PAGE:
Passover: The Night That Is Different from All Other Nights for the Jewish People
by Jo Carroll
Almost 167 million people in this country are getting ready to celebrate a holiday this week. For the majority, it will begin with Good Friday, followed two days later by the glory of Easter Sunday. New clothes are being bought to wear on Easter, and the ladies might even be eying a Fasinator hat, the bonnet made popular by England's Kate Middleton
No doubt there's a lot of eggs being boiled, PAAS kits
have been bought and the smell of vinegar is in the air. Or maybe you've decided to do the natural thing this year and are soaking the eggs in onions or tea or a mash of blueberries to get just that special tint for the Easter egg hunt.
I'm getting ready to celebrate my holiday also this week. And I'm boiling lots of eggs for the Passover Sede
r on Friday night. Seder, quite literally, means order and is a meal in which symbolic food is served, and a story is read from a book called the Haggadah. It's a tale of how the Jews found freedom and hope after escaping slavery in Egypt. It's a fun meal and children are encouraged to participate.
Matzo is the food most often associated with this Jewish holiday. It is an unleavened cracker that represents the bread the Jews took with them for ancient Egypt because with Pharaoh beating on their door they didn't have time to let the dough rise. But why eggs for both Christians and Jews?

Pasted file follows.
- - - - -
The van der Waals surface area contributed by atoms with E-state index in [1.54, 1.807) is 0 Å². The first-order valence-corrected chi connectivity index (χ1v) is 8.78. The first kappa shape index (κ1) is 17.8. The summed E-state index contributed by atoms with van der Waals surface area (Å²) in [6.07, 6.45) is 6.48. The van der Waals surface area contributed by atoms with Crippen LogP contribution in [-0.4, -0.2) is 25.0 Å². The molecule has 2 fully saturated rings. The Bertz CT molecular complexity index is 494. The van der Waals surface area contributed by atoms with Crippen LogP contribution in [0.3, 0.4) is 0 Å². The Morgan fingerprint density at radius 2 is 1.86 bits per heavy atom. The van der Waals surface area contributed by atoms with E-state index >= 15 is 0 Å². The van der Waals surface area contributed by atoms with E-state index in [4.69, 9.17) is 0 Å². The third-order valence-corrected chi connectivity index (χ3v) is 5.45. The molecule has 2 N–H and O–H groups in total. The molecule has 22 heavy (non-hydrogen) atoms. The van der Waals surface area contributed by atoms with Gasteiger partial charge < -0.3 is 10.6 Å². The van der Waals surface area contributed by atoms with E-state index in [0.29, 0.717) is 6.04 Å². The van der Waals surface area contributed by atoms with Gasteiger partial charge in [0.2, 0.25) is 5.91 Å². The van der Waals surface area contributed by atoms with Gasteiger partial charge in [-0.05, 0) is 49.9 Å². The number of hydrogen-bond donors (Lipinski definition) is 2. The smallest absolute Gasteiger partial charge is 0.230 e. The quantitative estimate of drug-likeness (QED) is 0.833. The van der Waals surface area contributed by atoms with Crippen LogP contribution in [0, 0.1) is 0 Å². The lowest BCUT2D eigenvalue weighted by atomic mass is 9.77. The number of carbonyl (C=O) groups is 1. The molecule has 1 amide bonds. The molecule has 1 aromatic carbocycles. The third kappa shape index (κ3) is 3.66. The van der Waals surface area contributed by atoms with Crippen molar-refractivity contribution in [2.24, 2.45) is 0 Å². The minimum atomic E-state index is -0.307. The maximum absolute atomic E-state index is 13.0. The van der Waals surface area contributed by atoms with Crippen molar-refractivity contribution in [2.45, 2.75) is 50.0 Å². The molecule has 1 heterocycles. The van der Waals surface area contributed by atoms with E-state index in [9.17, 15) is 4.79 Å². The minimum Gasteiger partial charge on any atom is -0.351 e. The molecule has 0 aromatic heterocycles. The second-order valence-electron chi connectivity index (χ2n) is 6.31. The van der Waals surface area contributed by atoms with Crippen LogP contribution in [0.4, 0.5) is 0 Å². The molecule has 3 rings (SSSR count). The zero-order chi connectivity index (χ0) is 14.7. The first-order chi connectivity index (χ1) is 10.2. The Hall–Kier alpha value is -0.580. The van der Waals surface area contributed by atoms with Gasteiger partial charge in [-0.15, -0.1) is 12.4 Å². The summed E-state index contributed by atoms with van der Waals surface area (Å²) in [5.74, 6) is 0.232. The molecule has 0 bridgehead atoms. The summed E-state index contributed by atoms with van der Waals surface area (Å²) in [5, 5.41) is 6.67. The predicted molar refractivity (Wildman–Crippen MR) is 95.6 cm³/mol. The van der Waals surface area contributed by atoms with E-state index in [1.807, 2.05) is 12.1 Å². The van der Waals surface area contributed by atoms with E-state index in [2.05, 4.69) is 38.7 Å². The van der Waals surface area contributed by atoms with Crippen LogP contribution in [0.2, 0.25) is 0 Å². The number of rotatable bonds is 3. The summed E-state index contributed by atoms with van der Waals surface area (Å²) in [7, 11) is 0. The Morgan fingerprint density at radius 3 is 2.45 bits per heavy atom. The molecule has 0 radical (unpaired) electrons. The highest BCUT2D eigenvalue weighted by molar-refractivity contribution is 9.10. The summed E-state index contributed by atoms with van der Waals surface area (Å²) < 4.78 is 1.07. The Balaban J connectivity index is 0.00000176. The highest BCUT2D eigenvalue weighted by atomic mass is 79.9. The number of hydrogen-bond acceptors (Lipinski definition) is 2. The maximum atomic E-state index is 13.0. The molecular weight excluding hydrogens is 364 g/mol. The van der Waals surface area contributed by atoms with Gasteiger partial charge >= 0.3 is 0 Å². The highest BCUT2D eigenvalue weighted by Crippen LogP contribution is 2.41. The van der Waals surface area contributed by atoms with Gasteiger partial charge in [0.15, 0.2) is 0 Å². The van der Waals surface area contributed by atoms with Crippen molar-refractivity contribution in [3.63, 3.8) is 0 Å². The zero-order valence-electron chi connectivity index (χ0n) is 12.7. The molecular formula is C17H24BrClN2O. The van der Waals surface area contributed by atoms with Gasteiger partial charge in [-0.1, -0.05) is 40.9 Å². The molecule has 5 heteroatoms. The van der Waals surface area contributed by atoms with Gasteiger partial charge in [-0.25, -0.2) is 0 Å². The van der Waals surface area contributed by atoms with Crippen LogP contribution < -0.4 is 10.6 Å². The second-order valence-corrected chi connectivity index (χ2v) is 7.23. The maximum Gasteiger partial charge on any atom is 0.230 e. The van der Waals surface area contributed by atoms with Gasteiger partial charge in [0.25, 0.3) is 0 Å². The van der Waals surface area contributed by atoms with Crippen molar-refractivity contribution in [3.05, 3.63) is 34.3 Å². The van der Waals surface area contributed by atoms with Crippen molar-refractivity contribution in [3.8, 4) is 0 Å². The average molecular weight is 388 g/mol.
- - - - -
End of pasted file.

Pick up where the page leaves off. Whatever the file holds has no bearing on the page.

Many Christians consider eggs to be the seed of life and so they are symbolic of the resurrection of Jesus Christ. Those of the Jewish faith look upon the egg as a symbol of new life in their freedom from Egyptian slavery.
My most memorable Seder contained neither Matzo nor egg. It was in the south of France while visiting a Catholic family. They served us pork roast, encased in a flaky crust that had risen to perfection. But the warmth of their hearts was more important than the food that was set on the table. They were welcoming us as strangers in a strange land, repeating a message that Moses brought with him from Egypt for all people.
You see, whether Jewish or Christian, it's not about symbols. Yes, it's fun to watch the kiddies run around the yard finding chocolate rabbits and colored eggs in their Easter finery. Jewish families enjoy listening to their children answer the questions at the Seder and laugh when the kiddies scramble for the piece of Matzo that has been hidden during the meal, knowing they'll receive a prize for it.
But the important thing is what's in your heart. How you believe when the door is shut and the lights are out. And most important it's about hope, hope for the future, hope for all our children.
studied photojournalism at the University of Southern Mississippi during the days when the department still used film. She worked as a newspaper editor, public relations director and has had 12 one-person photography shows, including a California Metropolitan Museum exhibit. She resides in Hot Springs, Arkansas, with the man their 10 grandchildren call Grandpa and her two terriers, Libby and Lani. She has recently written her first book, "Mom's Crazy: Her Bipolar Memoir
How will you celebrate Easter this year?
2008-2012 Karen Jordan